The Landline Case for Consumer HD Voice (Carriers, Wake up!)

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The cable industry and many smaller independent phone operators running voice over IP can't convince themselves that offering HD voice service is a good idea. Moving outside of the borders of the United States, Deutsche Telekom, Orange, Turkcell Supercell and various other operators in European countries are delivering HD voice to consumers today. Service providers need to realize the clock is ticking on narrowband voice and they ignore moving to HD at their own peril.

Mobile network voice quality is already on a significant improvement path. (Yes, you there, stop laughing). T-Mobile US is already delivering HD voice via its existing 3G HSPA network while AT&T, Sprint, and Verizon have all vowed to deploy HD voice over the next 12 to 18 months. AT&T promised it would turn up HD voice and VoLTE by the end of this year, while Verizon's latest promises put its VoLTE offering in the first half of 2014. 

Will mobile HD voice bring more "cord cutters"? Certainly, carriers are already seeing underperform on the once-vaunted triple play of voice, video, and Internet with consumers selecting a video/Internet bundle and dropping voice all together for a mobile solution. Landline voice is an ARPU issue. If mobile HD voice is a better solution, more people are going to move to it. Offering HD voice is a competitive solution to watching ARPU decline.

Let me be clear: HD voice is not a magic solution to minutes decline or landline usage. Trying to equate profits with voice minutes has been broken for years with the advent of flat-rate plans. Landline usage decline is a much more complex issue, fed by happy-happy-joy-joy stories of cord cutters. The reality is that there's still a substantial need for landline services because mobile coverage is not, and will not be, universal anytime in the far future.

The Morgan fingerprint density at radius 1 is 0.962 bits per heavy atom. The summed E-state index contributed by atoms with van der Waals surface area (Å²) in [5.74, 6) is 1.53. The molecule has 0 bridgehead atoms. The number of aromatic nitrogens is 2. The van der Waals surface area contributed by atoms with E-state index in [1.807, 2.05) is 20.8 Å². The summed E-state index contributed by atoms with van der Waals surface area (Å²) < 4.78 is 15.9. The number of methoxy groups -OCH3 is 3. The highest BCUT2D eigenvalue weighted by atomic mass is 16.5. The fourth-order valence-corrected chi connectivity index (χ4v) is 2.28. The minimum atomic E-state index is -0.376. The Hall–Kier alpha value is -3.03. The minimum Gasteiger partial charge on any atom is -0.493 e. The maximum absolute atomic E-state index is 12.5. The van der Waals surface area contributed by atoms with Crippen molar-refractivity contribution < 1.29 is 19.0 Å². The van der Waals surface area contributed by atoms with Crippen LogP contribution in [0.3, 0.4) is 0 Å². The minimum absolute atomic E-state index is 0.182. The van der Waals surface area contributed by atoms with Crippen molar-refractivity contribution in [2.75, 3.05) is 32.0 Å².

Adding mobile HD service voice quality improvements to a product provides better business and contact center efficiencies. One of the primary (and time-consuming) interfaces customers have with service providers is the telephone. Customers call to get billing and technical problems fixed, as well as to add and cancel services and features. 

HD voice provides a clearer and improved means of communication with the customer. While there are no case studies, anecdotal evidence suggests the average interaction time with the customer should decrease, resulting in more calls served in a given time period and less stress on call center employees because they don't have to strain to understand what customers are saying. 

Finally, HD voice provides better data for machine processes. Everything from voicemail-to-text to voice biometrics and Siri-style personal assistants benefits from more accurate data (clear voice). More accurate data translates to faster processing and more efficiency, so customers are happy and more can be done with existing cloud services.

Will landline carriers take up HD voice sooner rather than later? Only time will tell, but the clock is ticking as mobile HD voice continues to propagate. It is difficult to make an argument over the long run that narrowband voice should remain the standard of choice in any consumer offering.




Edited by Alisen Downey

Contributing Editor

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